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U.S. elections. Five states voted Tuesday, and the presidential primary results painted a clearer picture of a November match-up between Donald Trump and Hillary Clinton.

Primary results leave clear path for Trump, Clinton

A deeply divided America decided on Tuesday which two candidates should face off for the privilege of occupying the nation’s highest office.

Rejecting two far-right, upstart, Cuban-American senators, the Republicans pledged fealty to Donald Trump, who has made no secret of his disdain for women, minorities, non-white foreigners and, as he reiterated in his victory speech last night, “disgusting reporters.” And on the Democratic side, voters returned to a pillar of the party, former Secretary of State Hillary Clinton, whose hawkish foreign policy, Wall Street ties and establishment backing set her apart from the left-wing senator who stirred millions of Americans to challenge her “inevitable” nomination.

Trump’s victory in Florida was a death knell for Marco Rubio, the junior senator who lost every region of the state except his hometown, Miami. In his speech here, in which he announced the suspension of his campaign, he attributed the failure to his optimism and his unwillingness to peddle “hate.”

“The politics of resentment against other people will not just leave us a fractured party,” he said. “They’re gonna leave us a fractured nation. They’re gonna leave us as a nation where people literally hate each other, because they have different political opinions.”

Trump also won in Illinois and North Carolina. As of midnight, the race in Missouri was too close to call between Trump and Sen. Ted Cruz of Texas. A win for Ohio Gov. John Kasich in his home state buoyed his stubborn campaign, which is hoping to prevent Trump from earning a majority of party’s delegates. That would trigger a brokered convention, during which party leaders would wrangle over their nominee in Cleveland in July.

Meanwhile, Clinton won four states, including Illinois and Ohio, where Sen. Bernie Sanders had campaigned vigorously in recent days. Missouri’s votes were still being tallied, but it didn’t seem to matter. Sanders suffered from a perception — warranted or not — that he wouldn’t be able to rally the support necessary in November to prevent a Trump administration.

To celebrate his success, Trump again summoned reporters to his 118-room estate in Palm Beach, Florida, where his butler refers to him as “the king,” for what was billed as a “press conference.” But a press conference it was not.

The journalists were confined to the rear of the Donald J. Trump Ballroom, separated from the candidate’s podium by a sea of fawning, white-haired socialites. After speaking for several minutes, he gestured to the back of the room and said, “Disgusting reporters. Horrible people.” The donors laughed. “Some are nice. Some are nice. Some really disgusting people back there. And I just want to say: We’re going to go forward, and we’re going to win.” And a few seconds later, the speech was over and Trump took no questions from the horrible people.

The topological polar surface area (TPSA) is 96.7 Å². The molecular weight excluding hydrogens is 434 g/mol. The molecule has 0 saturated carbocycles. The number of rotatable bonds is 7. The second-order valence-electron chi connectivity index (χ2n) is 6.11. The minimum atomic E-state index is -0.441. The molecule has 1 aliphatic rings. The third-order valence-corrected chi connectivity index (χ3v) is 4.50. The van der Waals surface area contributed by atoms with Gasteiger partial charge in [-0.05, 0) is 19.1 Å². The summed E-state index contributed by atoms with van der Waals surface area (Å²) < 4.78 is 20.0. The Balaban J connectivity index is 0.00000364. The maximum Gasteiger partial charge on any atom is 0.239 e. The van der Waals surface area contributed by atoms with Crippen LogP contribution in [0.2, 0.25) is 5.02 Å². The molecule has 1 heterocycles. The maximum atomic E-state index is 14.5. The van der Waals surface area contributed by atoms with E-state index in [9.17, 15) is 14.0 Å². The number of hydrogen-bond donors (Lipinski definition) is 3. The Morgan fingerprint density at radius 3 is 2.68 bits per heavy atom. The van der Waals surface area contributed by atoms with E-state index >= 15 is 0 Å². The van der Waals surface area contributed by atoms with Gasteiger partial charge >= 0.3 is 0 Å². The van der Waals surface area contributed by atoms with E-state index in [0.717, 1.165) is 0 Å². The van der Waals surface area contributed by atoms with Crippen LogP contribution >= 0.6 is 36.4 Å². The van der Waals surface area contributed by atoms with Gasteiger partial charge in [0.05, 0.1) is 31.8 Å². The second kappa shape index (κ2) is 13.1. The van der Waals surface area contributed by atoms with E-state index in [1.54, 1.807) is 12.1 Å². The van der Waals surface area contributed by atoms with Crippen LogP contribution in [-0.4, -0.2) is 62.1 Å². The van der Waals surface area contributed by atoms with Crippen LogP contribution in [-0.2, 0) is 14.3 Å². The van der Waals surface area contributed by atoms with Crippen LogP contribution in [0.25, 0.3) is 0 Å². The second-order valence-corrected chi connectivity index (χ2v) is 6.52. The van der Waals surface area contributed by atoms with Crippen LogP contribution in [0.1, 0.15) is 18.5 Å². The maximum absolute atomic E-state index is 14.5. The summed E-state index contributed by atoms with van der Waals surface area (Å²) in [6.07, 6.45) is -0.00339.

Surely, this kind of behavior couldn’t survive a general election. But what’s perhaps most alarming about Trump’s fans is that many of them have well-articulated reasons for supporting him. One of these is Melech Zohan, a 40-year-old consultant in Fort Lauderdale, Florida.

“I voted for Trump because a nation cannot have both uncontrolled immigration and a healthy middle class,” Zohan, who is Jewish, told il manifesto global. “I do not believe his demeanor is the pattern for future presidents to follow, but hopefully they won’t need to. Blunt honesty and abandonment of political correctness is exactly what is needed now, today. The lies told by the establishment Republicans and Democrats must come to an end now, and his demeanor is the right tool for the job. It makes people listen because they’ve become accustomed to being lied to.”

Agree or disagree, but a large portion of Trump’s supporters are calm, reasonable people. They are not the mouth-breathers that Trump’s rhetoric would suggest they are. Probably most of them are not racist. And some of them even sound like Democrats at times.

“I am encouraged at the thought of a non-political person (with no monetary ties to special interest groups) a person with a strong business background, having a chance to work toward decreasing our country’s tremendous debt and work towards fair trade instead of free trade,” said Karen Dion, 58, a retired nurse who voted for Trump in Florida.

Sanders echoed that sentiment on Tuesday. “I say to corporate America, you want us to buy your products, start manufacturing those products here in America, not in China,” he said. That was at an event in Arizona, where he was campaigning ahead of the state’s vote next week.

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